We wanted to bring to your attention an excellent piece from Stuart Schmill, dean of admissions at the Massachusetts Institute of Technology that appeared in Inside Higher Ed. In "More to Life than AP," Schmill addresses the messages that colleges send to students about how they make their decisions and the role colleges play in shaping students' behavior. He addresses the "holistic" process; what MIT is looking for; and why parents and counselors should give students the confidence to pursue their true interests instead of ignoring them in favor of what they think a college wants. Candid and reassuring, Schmill's commentary is a must-read.
From time to time, we will be welcoming guest bloggers to the website. Today, we're pleased to host Ana Homayoun, an expert on time-management and organization. You may notice that our guests' recommendations don't always jibe with the guidance in our book -- for example, we recommend that you do your essays first, before the rest of the application! But not all great minds think alike and we believe you can benefit from a broad spectrum of advice and expertise. As you count down to your deadlines, Ms. Homayoun is here to help: When it comes to the college application process, I often think of December as akin to the third of the four laps of the timed mile run in P.E. class. Even though you have already done so much and exhaustion is starting to creep in, there still may be a key amount of work left to do before the finish/submission line. Some students feel as though they have been hearing about college applications forever, and by December many students can find the final details daunting. But some simple steps can make a huge difference in successfully finishing up.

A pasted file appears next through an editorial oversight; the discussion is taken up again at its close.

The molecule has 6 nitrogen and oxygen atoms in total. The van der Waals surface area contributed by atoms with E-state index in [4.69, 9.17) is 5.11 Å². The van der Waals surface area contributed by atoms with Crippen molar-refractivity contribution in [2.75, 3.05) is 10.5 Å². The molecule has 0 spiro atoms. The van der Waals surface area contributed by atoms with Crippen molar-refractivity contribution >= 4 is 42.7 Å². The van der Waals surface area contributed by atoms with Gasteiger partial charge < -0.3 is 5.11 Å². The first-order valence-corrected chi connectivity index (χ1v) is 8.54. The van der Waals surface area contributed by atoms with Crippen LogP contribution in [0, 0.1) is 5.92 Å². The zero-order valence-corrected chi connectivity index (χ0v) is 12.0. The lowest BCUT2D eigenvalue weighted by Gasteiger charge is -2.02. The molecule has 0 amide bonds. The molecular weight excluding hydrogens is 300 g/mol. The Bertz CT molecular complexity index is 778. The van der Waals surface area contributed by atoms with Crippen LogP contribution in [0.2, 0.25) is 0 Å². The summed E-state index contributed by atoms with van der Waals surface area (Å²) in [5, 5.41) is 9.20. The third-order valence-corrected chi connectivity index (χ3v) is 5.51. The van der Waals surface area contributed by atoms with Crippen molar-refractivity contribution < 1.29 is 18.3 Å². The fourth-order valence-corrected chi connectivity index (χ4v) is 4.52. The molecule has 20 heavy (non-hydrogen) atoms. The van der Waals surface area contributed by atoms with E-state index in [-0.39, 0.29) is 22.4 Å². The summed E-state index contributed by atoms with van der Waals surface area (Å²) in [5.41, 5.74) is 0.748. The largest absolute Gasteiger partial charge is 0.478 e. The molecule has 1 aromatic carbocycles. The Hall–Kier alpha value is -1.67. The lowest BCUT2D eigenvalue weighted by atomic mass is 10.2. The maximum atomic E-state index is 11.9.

Mix one part approaching holidays with one part looming application deadlines and you may have a recipe for procrastination or full-on writer's block when it comes to writing your essays. But no worries, both are temporary conditions.
If you're in the throes of a case of writer's block, one of the ways to get “unstuck” and develop some good stuff you might be able to use for your essays is to actually take a detour and write about something else. This may seem counterintuitive, but responding to a different -- and slightly provocative -- question than the one you seek to answer in your application essay can help move things along. And doing so can also help you find the heart of things, so that what you say and how you say it can have more impact.
It has character limits, discourages wordiness, and makes you aware of your audience -- all virtues in crafting a good college essay. Check out How Twitter Can Make You A Better Writer by Amanda Cosco at Social Times. If you're looking for inspiration, visit the Twitter feeds of your favorite writers and the colleges on your list -- but probably not Ashton Kutcher's. And don't miss our Essay Lab, beginning next Monday. First up, prompts to get the words flowing from some novelists, essay writers, and writing teachers!